Russian Foreign Minister Sergei Lavrov held talks in Amman with Mahmud Abbas on Tuesday about the Palestinian president's plans to seek upgraded status at the United Nations later this month.
The two also discussed the peace process, with Lavrov hailing the Palestinian leader's commitment to return to direct negotiations with Israel, which have been on hold for more than two years.
"I found it very important that president Abbas firmly reiterated that he is in favour of resuming direct negotiations with Israel to discuss all final status issues," Lavrov told reporters after talks in the Jordanian capital.
"We fully support such approach; we fully support the resumption of direct negotiations," he said, speaking in English.
Last month, Abbas told EU diplomats he would be willing to return to long-stalled peace talks after the Palestinians secured upgraded membership at the United Nations in a move expected to take place later this month.
"When we have obtained the status of non-member state at the General Assembly, we will be ready to return to the negotiating table with the Israeli side to discuss all final status issues outstanding," Abbas said, according to the official Palestinian news agency, WAFA.
Until now, Abbas has said he will not sit down to negotiate unless Israel halts settlement building and commits to the frontiers which existed before the 1967 Six Day War as the basis for peace talks.
Israel has repeatedly called for talks without such preconditions.
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With direct peace talks on hold for more than two years, the Palestinians have sought to push for their long-promised state in other ways, seeking to upgrade their status from an observer entity to that of a non-member state.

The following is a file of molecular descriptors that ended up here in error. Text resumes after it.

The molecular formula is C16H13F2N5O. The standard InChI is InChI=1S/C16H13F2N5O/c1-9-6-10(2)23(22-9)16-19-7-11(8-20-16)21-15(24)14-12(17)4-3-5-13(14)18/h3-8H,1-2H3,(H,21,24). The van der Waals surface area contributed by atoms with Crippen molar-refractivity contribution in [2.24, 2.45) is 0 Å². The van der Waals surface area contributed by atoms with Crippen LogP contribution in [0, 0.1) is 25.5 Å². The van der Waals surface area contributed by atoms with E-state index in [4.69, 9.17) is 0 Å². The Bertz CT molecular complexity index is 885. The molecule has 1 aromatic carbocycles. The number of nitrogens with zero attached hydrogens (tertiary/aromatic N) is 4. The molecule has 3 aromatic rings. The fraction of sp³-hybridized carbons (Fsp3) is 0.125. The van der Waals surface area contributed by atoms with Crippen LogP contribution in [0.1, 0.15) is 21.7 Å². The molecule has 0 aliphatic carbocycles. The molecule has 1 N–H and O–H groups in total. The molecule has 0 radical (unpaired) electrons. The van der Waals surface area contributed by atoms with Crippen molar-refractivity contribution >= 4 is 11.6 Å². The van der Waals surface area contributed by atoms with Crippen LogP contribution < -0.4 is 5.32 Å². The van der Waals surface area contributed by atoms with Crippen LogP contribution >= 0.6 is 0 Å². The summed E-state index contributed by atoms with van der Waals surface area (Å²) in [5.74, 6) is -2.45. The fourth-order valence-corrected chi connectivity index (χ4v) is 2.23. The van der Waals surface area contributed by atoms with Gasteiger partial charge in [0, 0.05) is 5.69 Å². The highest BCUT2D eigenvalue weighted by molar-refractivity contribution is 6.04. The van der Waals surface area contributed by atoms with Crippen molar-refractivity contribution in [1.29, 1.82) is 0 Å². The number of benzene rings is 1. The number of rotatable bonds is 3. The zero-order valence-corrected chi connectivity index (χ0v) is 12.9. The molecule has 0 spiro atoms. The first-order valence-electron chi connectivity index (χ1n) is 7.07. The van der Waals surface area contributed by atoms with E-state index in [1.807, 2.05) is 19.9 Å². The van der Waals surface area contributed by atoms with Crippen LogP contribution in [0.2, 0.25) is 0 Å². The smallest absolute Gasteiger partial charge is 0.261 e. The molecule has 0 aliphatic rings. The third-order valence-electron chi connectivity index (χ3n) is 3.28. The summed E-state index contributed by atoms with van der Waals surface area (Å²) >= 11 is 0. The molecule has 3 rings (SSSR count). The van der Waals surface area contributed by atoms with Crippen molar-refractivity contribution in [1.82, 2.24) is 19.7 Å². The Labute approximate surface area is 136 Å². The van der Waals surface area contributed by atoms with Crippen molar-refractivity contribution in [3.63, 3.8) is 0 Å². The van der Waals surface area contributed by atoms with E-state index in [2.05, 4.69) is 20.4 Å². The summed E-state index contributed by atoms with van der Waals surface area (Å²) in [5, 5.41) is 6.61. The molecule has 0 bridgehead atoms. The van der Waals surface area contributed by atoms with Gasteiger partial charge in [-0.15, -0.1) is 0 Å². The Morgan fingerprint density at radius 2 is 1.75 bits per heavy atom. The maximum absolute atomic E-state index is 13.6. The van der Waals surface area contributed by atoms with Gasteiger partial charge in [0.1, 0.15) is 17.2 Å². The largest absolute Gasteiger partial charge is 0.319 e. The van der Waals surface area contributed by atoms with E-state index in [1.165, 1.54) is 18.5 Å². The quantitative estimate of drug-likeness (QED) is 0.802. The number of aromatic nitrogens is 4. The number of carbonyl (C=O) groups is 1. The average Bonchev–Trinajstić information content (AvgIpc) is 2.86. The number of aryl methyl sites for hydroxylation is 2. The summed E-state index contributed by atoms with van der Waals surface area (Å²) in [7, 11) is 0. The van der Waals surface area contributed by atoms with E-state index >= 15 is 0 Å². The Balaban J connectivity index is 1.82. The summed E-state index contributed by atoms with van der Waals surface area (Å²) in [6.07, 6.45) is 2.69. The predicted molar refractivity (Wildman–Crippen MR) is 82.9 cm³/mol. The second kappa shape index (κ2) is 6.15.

Abbas has said he will table the resolution later this month, on either November 15 or 29, officials say. It is expected to easily pass, requiring only a simple majority in the 193-member General Assembly.
Palestinian negotiator Saeb Erakat, who also attended the meeting, welcomed Moscow's support for the upcoming UN bid, which is strongly opposed by Israel and Washington.
"President Abbas discussed with Mr Lavrov our endeavour to seek the upgrading of Palestine's status at the UN... to (that of) a non-member state," he told reporters, saying Russia's top diplomat had expressed backing for the move.
"We appreciate very much the Russian position in fully supporting the Palestinians in our endeavour at the UN," Erakat said, also speaking in English.
"Russia has always stood behind Palestine's statehood and they will vote for the resolution," he said, standing next to Lavrov.
Although Lavrov did not directly refer to the latest Palestinian bid, he said Moscow fully backed the establishment of a Palestinian state.
"For us the statehood of Palestine is not questionable; we recognised the State of Palestine when it was pronounced in 1988," he said, referring to the declaration of independence issued by veteran leader Yasser Arafat on November 15, 1988.
"We have a full embassy of Palestine in Moscow and this is our policy," he said.